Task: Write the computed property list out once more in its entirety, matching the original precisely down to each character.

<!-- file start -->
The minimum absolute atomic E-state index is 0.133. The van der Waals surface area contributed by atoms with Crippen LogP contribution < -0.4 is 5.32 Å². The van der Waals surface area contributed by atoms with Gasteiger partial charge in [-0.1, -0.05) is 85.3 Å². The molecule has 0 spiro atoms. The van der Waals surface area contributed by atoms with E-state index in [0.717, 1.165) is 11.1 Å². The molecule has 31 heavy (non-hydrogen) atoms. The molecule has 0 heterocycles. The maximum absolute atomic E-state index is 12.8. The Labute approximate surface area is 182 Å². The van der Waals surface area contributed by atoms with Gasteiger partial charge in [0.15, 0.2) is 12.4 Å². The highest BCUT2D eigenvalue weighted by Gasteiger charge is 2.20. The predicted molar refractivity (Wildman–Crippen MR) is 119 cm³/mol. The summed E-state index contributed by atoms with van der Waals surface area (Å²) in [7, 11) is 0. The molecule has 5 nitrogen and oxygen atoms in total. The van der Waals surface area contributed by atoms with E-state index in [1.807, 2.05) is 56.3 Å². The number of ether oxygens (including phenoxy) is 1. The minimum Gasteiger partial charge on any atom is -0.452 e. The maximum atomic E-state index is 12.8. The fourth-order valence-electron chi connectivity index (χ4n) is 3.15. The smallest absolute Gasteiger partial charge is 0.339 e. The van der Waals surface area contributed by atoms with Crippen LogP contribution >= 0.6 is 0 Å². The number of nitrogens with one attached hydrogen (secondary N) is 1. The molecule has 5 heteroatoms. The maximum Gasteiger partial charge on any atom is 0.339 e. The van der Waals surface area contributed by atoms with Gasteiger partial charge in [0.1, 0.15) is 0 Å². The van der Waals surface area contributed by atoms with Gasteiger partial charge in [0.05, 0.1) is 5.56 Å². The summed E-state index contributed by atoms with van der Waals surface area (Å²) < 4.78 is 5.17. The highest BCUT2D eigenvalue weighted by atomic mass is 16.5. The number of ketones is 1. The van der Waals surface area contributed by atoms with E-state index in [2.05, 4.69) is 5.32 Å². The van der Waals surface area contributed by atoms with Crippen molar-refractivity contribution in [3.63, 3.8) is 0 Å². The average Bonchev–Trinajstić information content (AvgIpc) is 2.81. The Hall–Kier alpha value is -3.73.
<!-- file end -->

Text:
The minimum absolute atomic E-state index is 0.133. The van der Waals surface area contributed by atoms with Crippen LogP contribution < -0.4 is 5.32 Å². The van der Waals surface area contributed by atoms with Gasteiger partial charge in [-0.1, -0.05) is 85.3 Å². The molecule has 0 spiro atoms. The van der Waals surface area contributed by atoms with E-state index in [0.717, 1.165) is 11.1 Å². The molecule has 31 heavy (non-hydrogen) atoms. The molecule has 0 heterocycles. The maximum absolute atomic E-state index is 12.8. The Labute approximate surface area is 182 Å². The van der Waals surface area contributed by atoms with Gasteiger partial charge in [0.15, 0.2) is 12.4 Å². The highest BCUT2D eigenvalue weighted by Gasteiger charge is 2.20. The predicted molar refractivity (Wildman–Crippen MR) is 119 cm³/mol. The summed E-state index contributed by atoms with van der Waals surface area (Å²) in [7, 11) is 0. The molecule has 5 nitrogen and oxygen atoms in total. The van der Waals surface area contributed by atoms with E-state index in [1.807, 2.05) is 56.3 Å². The number of ether oxygens (including phenoxy) is 1. The minimum Gasteiger partial charge on any atom is -0.452 e. The maximum atomic E-state index is 12.8. The fourth-order valence-electron chi connectivity index (χ4n) is 3.15. The smallest absolute Gasteiger partial charge is 0.339 e. The van der Waals surface area contributed by atoms with Crippen LogP contribution >= 0.6 is 0 Å². The number of nitrogens with one attached hydrogen (secondary N) is 1. The molecule has 5 heteroatoms. The maximum Gasteiger partial charge on any atom is 0.339 e. The van der Waals surface area contributed by atoms with Gasteiger partial charge in [0.1, 0.15) is 0 Å². The van der Waals surface area contributed by atoms with Gasteiger partial charge in [0.05, 0.1) is 5.56 Å². The summed E-state index contributed by atoms with van der Waals surface area (Å²) < 4.78 is 5.17. The highest BCUT2D eigenvalue weighted by atomic mass is 16.5. The number of ketones is 1. The van der Waals surface area contributed by atoms with E-state index in [2.05, 4.69) is 5.32 Å². The van der Waals surface area contributed by atoms with Crippen molar-refractivity contribution in [3.63, 3.8) is 0 Å². The average Bonchev–Trinajstić information content (AvgIpc) is 2.81. The Hall–Kier alpha value is -3.73.